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graywings123

And then there is the whole food hoarding issue. But that is for another thread.

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nickel_kg

I think we're agreeing that math is easy if you only look at one variable. It takes energy to gather and recycle steel -- it doesn't happen magically. Good point about the coolant. Then there are the plastics, paints, chips, and multiple other bits that make up an appliance. Still takes energy to transport everything assemble, package, ship, etc. Have to consider how well or how poorly the existing appliance is working. Which can be influenced by your cleaning of its coils, filters, etc. Environmental responsibility is not a one-dimensional problem; there's not one right answer that fits every situation.

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chisue

Our GE Monogram has the motor on top. I use a step stool to vacuum up there every so often. Front panel lifts off. Easy with the central vac hose.

I had to teach a cleaner to remove the grille and clean the coils at the bottom of our fridge on Maui. She was a mature woman, but had never known this is necessary. (Remove grill; brush coils with special long thin brush; roll fridge all the way forward; clean up the dust from the floor; roll fridge back; wash grille and replace it.)

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Elmer J Fudd

nickel, I think it's a microeconomic question, not a macro one, and one that requires little analysis. The new fridge is already made. The old one is inefficient. The effect of buying a new one is to use much less electricity for the coming many years and insure the coolant is properly disposed of.

The consequence for the greater good is using less electricity. Not buying the fridge and continuing with the old one is a negative for the greater good in my view.

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nickel_kg

Elmer, you and I can differ in our assessments. Or we can say the same thing using different words. The more variables we restrict, the tighter we define a problem, the more math can help inform us and the more we are likely to agree. But there's lots of ways to look at environmental responsibility, not just one. Except: long term, "mother nature" will decide if we as a whole are making wise environmental choices as a whole. It's food for thought.

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joann_fl

I agree I love a bargain and thrift stores are the best.


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Elmer J Fudd

Nickel, I hear what you're saying but I don't think such a decision requires anything more than common sense to find the better course of action. You seem to want to obfuscate the question. I've heard similar rationalizing attitudes from people who can afford to do otherwise trying to justify keeping an old car. "Well, I don't drive all that far, how much of a difference in gas use and pollution could it make?"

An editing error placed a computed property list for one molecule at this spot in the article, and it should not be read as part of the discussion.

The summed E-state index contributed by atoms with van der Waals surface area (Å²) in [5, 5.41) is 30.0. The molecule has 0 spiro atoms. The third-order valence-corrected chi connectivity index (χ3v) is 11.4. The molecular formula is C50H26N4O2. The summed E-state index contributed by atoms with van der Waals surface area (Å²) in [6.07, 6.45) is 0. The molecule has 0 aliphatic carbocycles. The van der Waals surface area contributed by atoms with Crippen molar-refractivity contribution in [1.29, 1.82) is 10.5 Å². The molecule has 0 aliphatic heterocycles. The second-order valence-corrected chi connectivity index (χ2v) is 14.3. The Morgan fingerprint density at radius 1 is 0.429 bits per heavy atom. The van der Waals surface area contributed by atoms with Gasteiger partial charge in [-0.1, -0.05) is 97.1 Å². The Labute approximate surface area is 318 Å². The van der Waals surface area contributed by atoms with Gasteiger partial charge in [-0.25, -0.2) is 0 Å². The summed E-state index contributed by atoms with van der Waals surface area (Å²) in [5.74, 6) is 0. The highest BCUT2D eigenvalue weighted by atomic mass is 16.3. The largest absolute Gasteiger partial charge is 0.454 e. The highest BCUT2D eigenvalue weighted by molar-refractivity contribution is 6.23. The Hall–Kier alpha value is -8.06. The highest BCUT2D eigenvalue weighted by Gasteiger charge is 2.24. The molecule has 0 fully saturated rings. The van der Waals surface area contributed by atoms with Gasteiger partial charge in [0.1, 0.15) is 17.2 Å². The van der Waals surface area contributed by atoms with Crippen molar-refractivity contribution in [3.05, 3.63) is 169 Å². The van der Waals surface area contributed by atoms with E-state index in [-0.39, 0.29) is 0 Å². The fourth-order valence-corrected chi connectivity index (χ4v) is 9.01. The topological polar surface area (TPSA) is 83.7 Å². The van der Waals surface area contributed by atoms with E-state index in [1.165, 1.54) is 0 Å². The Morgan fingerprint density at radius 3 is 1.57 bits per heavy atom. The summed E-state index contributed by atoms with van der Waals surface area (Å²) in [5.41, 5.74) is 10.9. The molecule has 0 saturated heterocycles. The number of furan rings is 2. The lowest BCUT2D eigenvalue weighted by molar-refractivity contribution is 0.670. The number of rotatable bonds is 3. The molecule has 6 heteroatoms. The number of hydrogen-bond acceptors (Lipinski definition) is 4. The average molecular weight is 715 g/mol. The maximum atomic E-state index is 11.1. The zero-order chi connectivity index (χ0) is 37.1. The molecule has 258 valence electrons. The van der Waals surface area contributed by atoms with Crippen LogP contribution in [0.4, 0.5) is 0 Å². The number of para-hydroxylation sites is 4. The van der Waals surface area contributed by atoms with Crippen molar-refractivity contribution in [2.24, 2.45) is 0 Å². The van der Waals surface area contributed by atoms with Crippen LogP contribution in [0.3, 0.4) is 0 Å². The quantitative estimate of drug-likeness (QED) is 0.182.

Do you have an old fridge you don't want to get rid of?

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nickel_kg

LOL Elmer. Using your example, explain the steps it takes to get a new car to a consumer. It's not without an environmental cost because we agree magic doesn't happen, right?

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Elmer J Fudd

It's already there or going to that or another dealer/retailer no matter what you personally do, there's no incremental effort involved. Buy it or not, there's no marginal consequence from actions of the manufacturer or the supply chain of the purchase by you. There is a consequence anyone continuing to use something old that's inefficient and wasteful.

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nickel_kg

Not what I asked, Elmer.

Jasdip & readers of this thread, sorry for the detour. Anyone who cared to, would have understood my point the first time. Over and out -- thanks for your patience.

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quasifish

The price range available always surprises me. For us, we buy what suits the situation best. For example, we have an open floor plan and when we first bought the house had a loud builder special DW. We were always shutting it off to watch TV or talk on the phone (and forgetting to turn it back on). When we replaced it, buying an ultra quiet one was worth the price.

We also paid more for a fridge because the kitchen is SMALL and a fridge that isn't counter depth juts out into the room in a very inconvenient way :^s

Our washer and dryer were purchased because they were the only good quality, high capacity front loaders that would fit in our walk through laundry room.

Our stove is basic, because it fits and extras there don't much matter to me. Same with the OTR microwave. The chest freezer we have in the garage is also very basic, and small- suits the needs and not much more.

One of the biggest problems DH and I run into is that we like white appliances and that can be very limiting. Recently I was fantasy shopping refrigerators and was unable to find anything counter depth and white. We'd compromise where necessary.


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Elmer J Fudd

"Not what I asked, Elmer."

No, I think you were asking for me to agree with you. I don't.